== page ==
“Fine. Although I’m surprised that someone who laughed at me for not jumping off a waterfall is worried about a stupid speed boat. You’ve got old and boring.”
She turned away, but watched him out of the corner of her eye; trying to analyse his expression. She hadn’t even been that interested in doing the jet boat ride – that afternoon’s suggested high adrenalin activity – until Josh said he thought she should give it a miss. In his best preachy doctor voice, he had advised her to rest after her near-drowning.
Despite explaining at length that she hadn’t been anywhere near drowning, he had insisted. It was like being with Michael all over again.
Why do people feel the need to wrap me in cotton wool? I’m not such a pathetic or fragile creature.
“You coming, Claire?” Bethan called, as the group split into those going jet boating and the ones remaining behind to horse ride or catch up on sleep.
Claire threw one last look at Josh and, ignoring the knot in her stomach, ran after Bethan. “Definitely. Sounds like fun.”
As they walked away, Bethan turned to look back. “Isn’t Sir Galahad coming? I thought Aussies were as keen to try and kill themselves as the Kiwis are?”
“He’s sulking because I won’t follow his doctor advice and rest after my near-death experience this morning.”
Bethan threw her head back and laughed, her long black hair flying out behind her. “Near death? You capsized a kayak in three feet of still water. Oh dear, he has got it bad, hasn’t he?”
Claire pursed her lips and they walked the rest of the way in silence.
Claire screamed as the boat swung close to the rocks; the gorge towering overhead and blocking out the sun. Spray splashed over them, drenching Claire and drowning out her laughter. She clung onto the seat as the driver twisted the boat away just as it seemed about to crash. Her head jerked with the motion and she felt a sharp pain as something pulled in her neck.
Damn, don’t let me get whiplash, I’ll never hear the end of it from Josh.
Gritting her teeth, Claire massaged the muscle then quickly grabbed at the seat in front as the boat span three-hundred and sixty degrees before tunnelling through the water across to the other side of the gorge.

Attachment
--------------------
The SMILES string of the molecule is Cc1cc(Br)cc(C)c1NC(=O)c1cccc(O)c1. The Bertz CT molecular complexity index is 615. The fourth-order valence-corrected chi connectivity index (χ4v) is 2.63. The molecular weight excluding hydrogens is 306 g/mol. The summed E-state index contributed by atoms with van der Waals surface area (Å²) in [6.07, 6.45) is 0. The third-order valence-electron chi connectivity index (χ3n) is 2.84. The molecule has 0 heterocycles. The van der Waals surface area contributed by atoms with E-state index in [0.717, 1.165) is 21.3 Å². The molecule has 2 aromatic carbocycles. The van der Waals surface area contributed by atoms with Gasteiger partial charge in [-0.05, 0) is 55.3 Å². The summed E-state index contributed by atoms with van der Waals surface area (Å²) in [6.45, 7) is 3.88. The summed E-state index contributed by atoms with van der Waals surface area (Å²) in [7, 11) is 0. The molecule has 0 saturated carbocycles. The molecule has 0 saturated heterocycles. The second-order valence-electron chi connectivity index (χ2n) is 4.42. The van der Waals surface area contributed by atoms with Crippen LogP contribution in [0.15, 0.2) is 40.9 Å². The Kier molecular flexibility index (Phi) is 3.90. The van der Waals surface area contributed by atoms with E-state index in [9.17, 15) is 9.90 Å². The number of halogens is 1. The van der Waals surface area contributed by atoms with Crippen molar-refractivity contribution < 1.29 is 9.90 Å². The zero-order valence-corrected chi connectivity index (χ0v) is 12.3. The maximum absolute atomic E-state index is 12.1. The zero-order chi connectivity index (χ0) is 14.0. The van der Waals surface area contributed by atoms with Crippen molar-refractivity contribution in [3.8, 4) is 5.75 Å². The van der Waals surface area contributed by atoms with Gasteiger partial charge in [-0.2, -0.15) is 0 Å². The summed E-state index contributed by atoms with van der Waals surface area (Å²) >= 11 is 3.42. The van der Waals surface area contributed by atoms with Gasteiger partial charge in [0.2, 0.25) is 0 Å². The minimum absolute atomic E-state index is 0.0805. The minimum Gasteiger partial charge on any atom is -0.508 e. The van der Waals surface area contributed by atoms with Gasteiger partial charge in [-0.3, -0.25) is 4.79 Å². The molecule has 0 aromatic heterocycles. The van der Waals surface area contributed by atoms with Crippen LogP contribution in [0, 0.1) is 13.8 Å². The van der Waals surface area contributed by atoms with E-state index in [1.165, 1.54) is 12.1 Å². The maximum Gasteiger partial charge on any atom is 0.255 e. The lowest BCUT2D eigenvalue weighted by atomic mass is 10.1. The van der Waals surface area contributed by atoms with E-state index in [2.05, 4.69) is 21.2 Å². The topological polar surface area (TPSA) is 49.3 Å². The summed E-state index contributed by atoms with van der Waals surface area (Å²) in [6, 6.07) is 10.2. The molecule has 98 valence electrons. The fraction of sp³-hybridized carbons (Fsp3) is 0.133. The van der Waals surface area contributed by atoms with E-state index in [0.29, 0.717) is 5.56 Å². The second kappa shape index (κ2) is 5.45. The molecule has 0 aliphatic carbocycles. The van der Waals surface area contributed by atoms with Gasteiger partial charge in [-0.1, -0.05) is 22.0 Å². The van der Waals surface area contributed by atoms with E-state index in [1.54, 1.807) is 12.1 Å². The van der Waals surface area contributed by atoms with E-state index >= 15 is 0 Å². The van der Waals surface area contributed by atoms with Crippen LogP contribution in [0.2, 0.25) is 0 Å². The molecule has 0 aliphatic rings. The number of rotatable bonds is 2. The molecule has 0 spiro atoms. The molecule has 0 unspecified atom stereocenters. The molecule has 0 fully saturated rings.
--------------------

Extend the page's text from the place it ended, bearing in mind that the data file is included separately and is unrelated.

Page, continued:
Ahead she could see the driver grinning, his teeth flashing bright white against his dark tan. Wraparound shades covered his eyes and he had one arm resting along the side of the jet boat, as he nonchalantly span the wheel.
Walls of white rose on either side as the boat bumped over the river; every jolt running through Claire and ripping at her neck, until tears mingled with the spray on her cheeks.
Around her the landscape unrolled in brilliant detail: the deep blue river stretching like a ribbon through the high walls of the gorge, the colours rendered sharp by the afternoon sun. It was a far cry from sea kayaking with seals that morning.
Although I think I’m probably as wet. Maybe Josh was right, maybe this wasn’t such a great idea, though I’m not going to tell him that.
Warming her torn muscles with one hand, Claire clung on with the other and willed the ride to finish soon. Only the knowledge of having to face Josh and his smug “I told you so” when they got back made her glad to still be in her seat.
My trip of a lifetime is starting to turn sour. I can’t get off the bus, because I can’t afford to travel any other way now. I can’t seem to get rid of Josh, which a few months ago would have been amazing, but is now a literal pain in the neck. I just want to go home.
Letting the spray conceal her tears, Claire gave in to the wave of self-pity washing over her.